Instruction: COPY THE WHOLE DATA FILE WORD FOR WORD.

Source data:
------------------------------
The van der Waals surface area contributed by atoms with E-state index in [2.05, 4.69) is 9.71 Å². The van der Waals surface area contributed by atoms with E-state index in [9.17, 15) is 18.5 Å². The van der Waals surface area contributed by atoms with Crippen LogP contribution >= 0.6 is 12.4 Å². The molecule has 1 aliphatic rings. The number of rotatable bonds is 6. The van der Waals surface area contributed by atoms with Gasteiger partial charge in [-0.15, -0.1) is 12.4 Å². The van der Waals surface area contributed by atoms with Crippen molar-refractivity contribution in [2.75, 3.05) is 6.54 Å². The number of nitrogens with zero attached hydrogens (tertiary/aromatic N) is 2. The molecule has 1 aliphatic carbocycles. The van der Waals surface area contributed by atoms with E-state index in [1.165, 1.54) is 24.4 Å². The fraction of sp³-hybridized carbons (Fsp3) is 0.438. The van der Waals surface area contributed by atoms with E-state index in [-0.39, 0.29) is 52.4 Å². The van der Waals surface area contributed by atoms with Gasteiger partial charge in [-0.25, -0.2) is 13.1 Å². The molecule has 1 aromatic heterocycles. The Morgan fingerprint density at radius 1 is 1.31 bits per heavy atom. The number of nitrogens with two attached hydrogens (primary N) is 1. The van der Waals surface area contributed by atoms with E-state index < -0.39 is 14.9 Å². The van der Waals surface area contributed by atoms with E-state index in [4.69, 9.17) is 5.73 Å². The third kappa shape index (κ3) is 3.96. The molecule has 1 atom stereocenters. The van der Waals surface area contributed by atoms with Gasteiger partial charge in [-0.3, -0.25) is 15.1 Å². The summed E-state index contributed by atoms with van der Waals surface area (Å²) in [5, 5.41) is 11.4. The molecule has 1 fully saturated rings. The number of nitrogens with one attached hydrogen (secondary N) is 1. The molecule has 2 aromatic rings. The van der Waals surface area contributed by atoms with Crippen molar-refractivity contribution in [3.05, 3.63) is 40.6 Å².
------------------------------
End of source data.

The van der Waals surface area contributed by atoms with E-state index in [2.05, 4.69) is 9.71 Å². The van der Waals surface area contributed by atoms with E-state index in [9.17, 15) is 18.5 Å². The van der Waals surface area contributed by atoms with Crippen LogP contribution >= 0.6 is 12.4 Å². The molecule has 1 aliphatic rings. The number of rotatable bonds is 6. The van der Waals surface area contributed by atoms with Gasteiger partial charge in [-0.15, -0.1) is 12.4 Å². The van der Waals surface area contributed by atoms with Crippen molar-refractivity contribution in [2.75, 3.05) is 6.54 Å². The number of nitrogens with zero attached hydrogens (tertiary/aromatic N) is 2. The molecule has 1 aliphatic carbocycles. The van der Waals surface area contributed by atoms with E-state index in [1.165, 1.54) is 24.4 Å². The fraction of sp³-hybridized carbons (Fsp3) is 0.438. The van der Waals surface area contributed by atoms with E-state index in [-0.39, 0.29) is 52.4 Å². The van der Waals surface area contributed by atoms with Gasteiger partial charge in [-0.25, -0.2) is 13.1 Å². The molecule has 1 aromatic heterocycles. The Morgan fingerprint density at radius 1 is 1.31 bits per heavy atom. The number of nitrogens with two attached hydrogens (primary N) is 1. The van der Waals surface area contributed by atoms with E-state index < -0.39 is 14.9 Å². The van der Waals surface area contributed by atoms with E-state index in [4.69, 9.17) is 5.73 Å². The third kappa shape index (κ3) is 3.96. The molecule has 1 atom stereocenters. The van der Waals surface area contributed by atoms with Gasteiger partial charge in [-0.3, -0.25) is 15.1 Å². The summed E-state index contributed by atoms with van der Waals surface area (Å²) in [5, 5.41) is 11.4. The molecule has 1 fully saturated rings. The number of nitrogens with one attached hydrogen (secondary N) is 1. The molecule has 2 aromatic rings. The van der Waals surface area contributed by atoms with Crippen molar-refractivity contribution in [3.05, 3.63) is 40.6 Å².